At one point, it was thought that this movie might generate Oscar buzz but those feelings have cooled off slightly only because the movie hadn’t really been screened very much, and it opens in just 800 theaters on Friday with very little advance promotion. (Apparently, it was down to the wire for Nair to finish the movie in time for release, but it’s incredibly hard to get people aware of your movie without months of stories about it.) So where we’re at right now is that it’s going to be relying on the older women who probably won’t have very much else to see this weekend although the low theater count might not even allow it to get into the Top 10, making this the third movie from a female director in a row to seemingly tank. One presumes, Searchlight is starting light and hopes to build upon word-of-mouth and add more theaters later but they might have blown this one.
Why I Should See It: The story of Amelia Earhart is an interesting one, and it’s handled admirably by Nair and Swank.
Why Not: Why has this movie been hidden for so long?
Projections: $3 to 4 million opening weekend and roughly $13 to 14 million total.
THE CHOSEN ONE:
Rembrandt’s J’Accuse (Content Film International)
Starring Martin Freeman, Eva Birthistle, Jodhi May, Emily Holmes
Written and directed by Peter Greenaway (The Cook, The Thief, His Wife and Her Lover, The Pillow Book, Nightwatching, The Tulse Luper Suitcases, The Draughtsmen’s Contract and many more)
Plot Summary: Filmmaker Peter Greenaway analyzes Rembrandt’s famed painting “The Night Watch” to find clues to a conspiracy of murder that led to Rembrandt painting what would ultimately lead to his downfall.
One thing you clearly need to know about this new documentary from British auteur Peter Greenaway is that it’s a companion piece to his recent film Nightwatching, a movie that the filmmaker had spent much time researching and in this doc, he essentially “shows his work.”
What’s interesting is that the movie never got a theatrical release, instead being released straight to DVD, and yet this doc, which is essentially a DVD extra, is being given a limited theatrical release. Both movies cover the same subject matter, the famed painting by Dutch master Rembrandt, “The Night Watch,” and how that painting might have been painted as proof of a conspiracy by a local Dutch militia in the 17th Century to kill a local dignitary in what was believed to be a hunting accident.
Narrated by Greenaway himself in a somewhat pompous way, the film investigates 31 clues within the painting that act as evidence that Rembrandt meant to indict a few of his financial backers in the conspiracy, something that ended up sending the painter down a road to ruin, even as for hundreds of centuries, few art experts understood the painting’s intentions. The various clues are interspersed with scenes from Nightwatching that probably make more sense when put them into context via Greenaway’s analysis of the painting, often using computer animation to dissect very fine details about the painting that might have gone unnoticed by any casual viewer.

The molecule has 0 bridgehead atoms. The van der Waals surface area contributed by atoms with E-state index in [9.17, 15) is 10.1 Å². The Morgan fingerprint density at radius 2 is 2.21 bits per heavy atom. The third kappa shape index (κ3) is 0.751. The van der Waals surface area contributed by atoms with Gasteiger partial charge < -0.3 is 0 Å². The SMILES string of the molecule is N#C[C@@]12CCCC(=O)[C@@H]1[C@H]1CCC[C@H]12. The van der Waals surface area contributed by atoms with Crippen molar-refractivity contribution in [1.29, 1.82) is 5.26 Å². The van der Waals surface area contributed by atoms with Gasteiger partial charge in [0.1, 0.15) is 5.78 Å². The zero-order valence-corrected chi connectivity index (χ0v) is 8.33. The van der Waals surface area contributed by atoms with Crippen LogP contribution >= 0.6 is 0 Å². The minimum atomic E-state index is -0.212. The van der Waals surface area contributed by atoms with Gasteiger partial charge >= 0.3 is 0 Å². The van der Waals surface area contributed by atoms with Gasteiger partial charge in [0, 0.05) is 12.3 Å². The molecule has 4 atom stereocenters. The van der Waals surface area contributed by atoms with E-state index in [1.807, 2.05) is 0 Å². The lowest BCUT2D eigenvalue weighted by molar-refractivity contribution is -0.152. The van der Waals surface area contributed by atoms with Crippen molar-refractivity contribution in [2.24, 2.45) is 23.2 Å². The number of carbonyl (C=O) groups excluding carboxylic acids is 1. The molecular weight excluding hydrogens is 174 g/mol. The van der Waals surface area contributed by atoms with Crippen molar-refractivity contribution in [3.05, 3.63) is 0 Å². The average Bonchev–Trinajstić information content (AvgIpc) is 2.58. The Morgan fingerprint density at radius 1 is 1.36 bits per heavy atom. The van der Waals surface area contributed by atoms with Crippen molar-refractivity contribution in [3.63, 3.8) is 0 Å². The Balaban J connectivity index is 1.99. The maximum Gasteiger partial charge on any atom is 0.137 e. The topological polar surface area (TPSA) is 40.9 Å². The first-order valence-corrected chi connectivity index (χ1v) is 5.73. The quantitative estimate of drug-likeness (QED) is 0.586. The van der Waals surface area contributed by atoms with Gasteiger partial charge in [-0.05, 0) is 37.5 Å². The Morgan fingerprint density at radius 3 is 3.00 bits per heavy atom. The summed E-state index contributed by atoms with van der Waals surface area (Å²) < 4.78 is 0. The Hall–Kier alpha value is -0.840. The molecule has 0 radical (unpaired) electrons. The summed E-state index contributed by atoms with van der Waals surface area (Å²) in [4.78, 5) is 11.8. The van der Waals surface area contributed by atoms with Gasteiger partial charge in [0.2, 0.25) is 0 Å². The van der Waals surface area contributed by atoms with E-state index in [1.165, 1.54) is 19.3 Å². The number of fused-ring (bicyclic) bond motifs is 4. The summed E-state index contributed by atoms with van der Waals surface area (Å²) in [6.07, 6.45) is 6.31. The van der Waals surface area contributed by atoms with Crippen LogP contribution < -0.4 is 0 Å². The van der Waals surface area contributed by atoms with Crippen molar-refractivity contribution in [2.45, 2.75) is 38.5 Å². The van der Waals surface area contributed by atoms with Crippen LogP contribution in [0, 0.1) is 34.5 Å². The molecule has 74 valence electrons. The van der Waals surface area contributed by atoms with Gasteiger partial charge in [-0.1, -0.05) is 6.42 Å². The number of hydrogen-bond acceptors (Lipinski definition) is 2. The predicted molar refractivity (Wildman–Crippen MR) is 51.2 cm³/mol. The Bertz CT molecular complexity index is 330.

The funny thing is that you can actually learn as much or more about Greenaway and his way of working from this doc as you can about Rembrandt’s painting. The scale of Rembrandt’s garish images are often mirrored in many of Greenaway’s films, and the filmmaker’s claims that “The Night Watch” was meant as a theatrical piece makes more sense when you see the way he has Rembrandt (played by Martin Freeman) staging the “players” as they pose for a painting. The results do seem somewhat long-winded at times because Greenaway has a lot of information he wants to convey to the viewer, but he does a suitably convincing job in collecting clues and presenting his case.
Either way, this doc probably makes more sense than the actual movie that inspired it, because not knowing where Greenaway was coming from, a lot of the dialogue between Rembrandt and the various people in the famed painting seems rather random. When viewed as part of this documentary, these scenes actually help to corroborate Greenaway’s evidence as the filmmaker often speaks directly to the characters, interrogating them if you will, to try to decipher the clues he’s discovered from examining the painting. In terms of showing a new way to view and interpret classic paintings, it’s doubtful any art expect could do nearly as thorough a job, even if they had 80 minutes to study the painting by themselves.